The Stryker Corporation markets 57,000 products worldwide and generated more than $8 billion in annual sales in 2012. The Michigan-based company is ranked No. 308 on the list of Fortune 500 companies and is valued at more than $20 billion.
The company remained largely unscathed by the controversy over all-metal hip devices made by competitors like Johnson & Johnson, whose DePuy ASR implant is the focus of more than 10,000 lawsuits. In fact, because Stryker does not make all-metal hips, it picked up market share after other companies that made the problem hips saw a huge drop in revenue.
Rejuvenate & ABG II Modular-Neck Hip Stem systems
However, two of its most recent innovations – the Rejuvenate and ABG II Modular-Neck Hip Stem systems, both released in 2009 – have been a source of growing legal troubles for the device manufacturer. These two models were recalled by Stryker in July 2012, after complaints from some of the thousands of patients who have had the products implanted.
Unlike typical hip implant systems, which include a one-piece neck and stem called a monoblock design, Stryker's Rejuvenate and ABG II systems include several neck and stem components. These modular, interchangeable systems were designed to give surgeons greater flexibility by offering them more anatomically correct implant components that could be custom-fitted to patients.
The ABG II system has eight right stems, eight left stems and 10 modular necks, which are supposed to offer greater stability and minimal bone stress. The Rejuvenate hip, with six stems and 16 necks, was marketed to younger patients who were promised longer-lasting devices that offered a better range of motion. The stems are manufactured using Stryker's proprietary titanium alloy blend that mixes titanium, molybdenum, zirconium and iron. The company claimed that its patented blend resisted the effects of corrosion and fretting – small particles of metal flaking off the implant into the body.
Unfortunately, post-market data revealed evidence of corrosion and fretting after the devices were implanted, and Stryker recalled the two systems. The recall came too late for some patients. The devices caused serious side effects, including loosening of the implant and the release of toxic metals into patients – complications that are leading to a number of lawsuits against Stryker.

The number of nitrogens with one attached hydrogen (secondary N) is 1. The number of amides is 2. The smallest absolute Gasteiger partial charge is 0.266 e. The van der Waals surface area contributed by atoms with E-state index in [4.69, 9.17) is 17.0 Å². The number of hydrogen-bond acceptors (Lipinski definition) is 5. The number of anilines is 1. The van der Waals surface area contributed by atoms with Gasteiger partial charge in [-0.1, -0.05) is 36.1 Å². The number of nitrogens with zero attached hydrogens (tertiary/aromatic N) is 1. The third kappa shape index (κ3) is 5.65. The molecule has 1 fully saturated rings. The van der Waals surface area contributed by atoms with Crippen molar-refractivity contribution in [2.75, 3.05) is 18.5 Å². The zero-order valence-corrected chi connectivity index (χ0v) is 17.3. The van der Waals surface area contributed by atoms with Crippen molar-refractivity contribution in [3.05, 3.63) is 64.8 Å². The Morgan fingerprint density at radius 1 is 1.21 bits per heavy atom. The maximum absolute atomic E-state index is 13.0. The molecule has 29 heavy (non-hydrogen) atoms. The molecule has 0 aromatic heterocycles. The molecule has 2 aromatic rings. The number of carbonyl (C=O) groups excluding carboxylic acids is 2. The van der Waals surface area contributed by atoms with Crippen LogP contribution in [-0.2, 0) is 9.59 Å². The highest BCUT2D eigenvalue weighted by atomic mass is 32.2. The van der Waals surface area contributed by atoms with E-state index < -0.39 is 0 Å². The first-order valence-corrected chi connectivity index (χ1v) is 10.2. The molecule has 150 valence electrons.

On July 22, 2009, the U.S. Food and Drug Administration (FDA) announced that Stryker Corporation had recalled its Accolade TMZF hip stem.
What Is the Stryker Accolade TMZF Hip Stem?
The Stryker Accolade TMZF is the stem portion in a total hip replacement system. In this procedure, hip stems are inserted into the thigh bone to provide support to a femoral head or "cup" which is used as a pivot between your leg and your hip. This may be used in either an initial implantation procedure or a revision procedure. The Accolade TMZF is comprised of mostly titanium, unlike most stems, which are often made of cobalt and chromium.
The FDA announced that the Accolade TMZF hip stem constituted a class II recall. According to the FDA, Stryker recalled specific lots of the device because they deviated from Stryker's specifications for "tensile bond strength and crystallinity." This could lead to particles in the metal coating of the stem to release into the body, which increases the risk for osteolysis, or weakening of the bone, which can cause the hip stem to loosen over time.
When Osteolysis occurs, the femur bone may weaken and the hip implant may wobble within the bone. Patients with Osteolysis will experience pain, limitations in range of motion, and possibly hear squeak-like noises.
If the condition becomes severe, osteolysis patients may have to undergo surgery to correct the problem, which may require that the stem be removed.
The recall affects 1,628 hip stems. The FDA defines a class II recall as "a situation in which use of or exposure to a violative product may cause temporary or medically reversible adverse health consequences or where the probability of serious adverse health consequences is remote."
If you or a loved one underwent hip replacement surgery and had one of the recalled Stryker hip stem devices implanted, you may be able to seek compensation for your injury, pain and suffering, and help with medical bills and other expenses.
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$8.3 Million Reasons to Choose Dean as your Attorney
Metal on Metal Hip Device Recall - Depuy
Dean A. Goetz and the Gomez Law Firm were the attorneys for Mr. Loren Kranksy, the Plaintiff in the first Depuy trial in the USA. 3/6/13 at 9:38 a.m. PST A jury found Depuy liable to Mr. Loren Bill Kransky today in a Los Angeles Superior Court. FIRST verdict in the USA against Depuy for $8,328,000. We Are The Kransky Lawyers. Kranksy vs. Depuy and Johnson and Johnson, Los Angeles County Superior Court Case #BC456086.
It took three and one half more years for this to finally end for Mr. Kransky's family, on 7/21/16 Court of Appeals Upholds Kransky v. Depuy.
November 2017: Dean Goetz with Mr. Kransky's full legal team Nominated (PDF press release) for Consumer Attorneys of California Attorney of the Year 2017 for our work in Kransky vs. Depuy, and Mr. Kransky's long road to justice.
The Walking Wounded - Dean Goetz interviewed on ABC (Australia ABC, a show similar to USA "60 Minutes") Investigative Report - watch the whole investigative story on Depuy, aired 5/26/14, "Reporter Quentin McDermott reveals how a healthcare giant deceived doctors and patients using its ASR hip replacement implant." Australian Depuy class action cases go to trial in 2015, and those injured by their hip devices are now armed with what came out in Mr. Kransky's trial..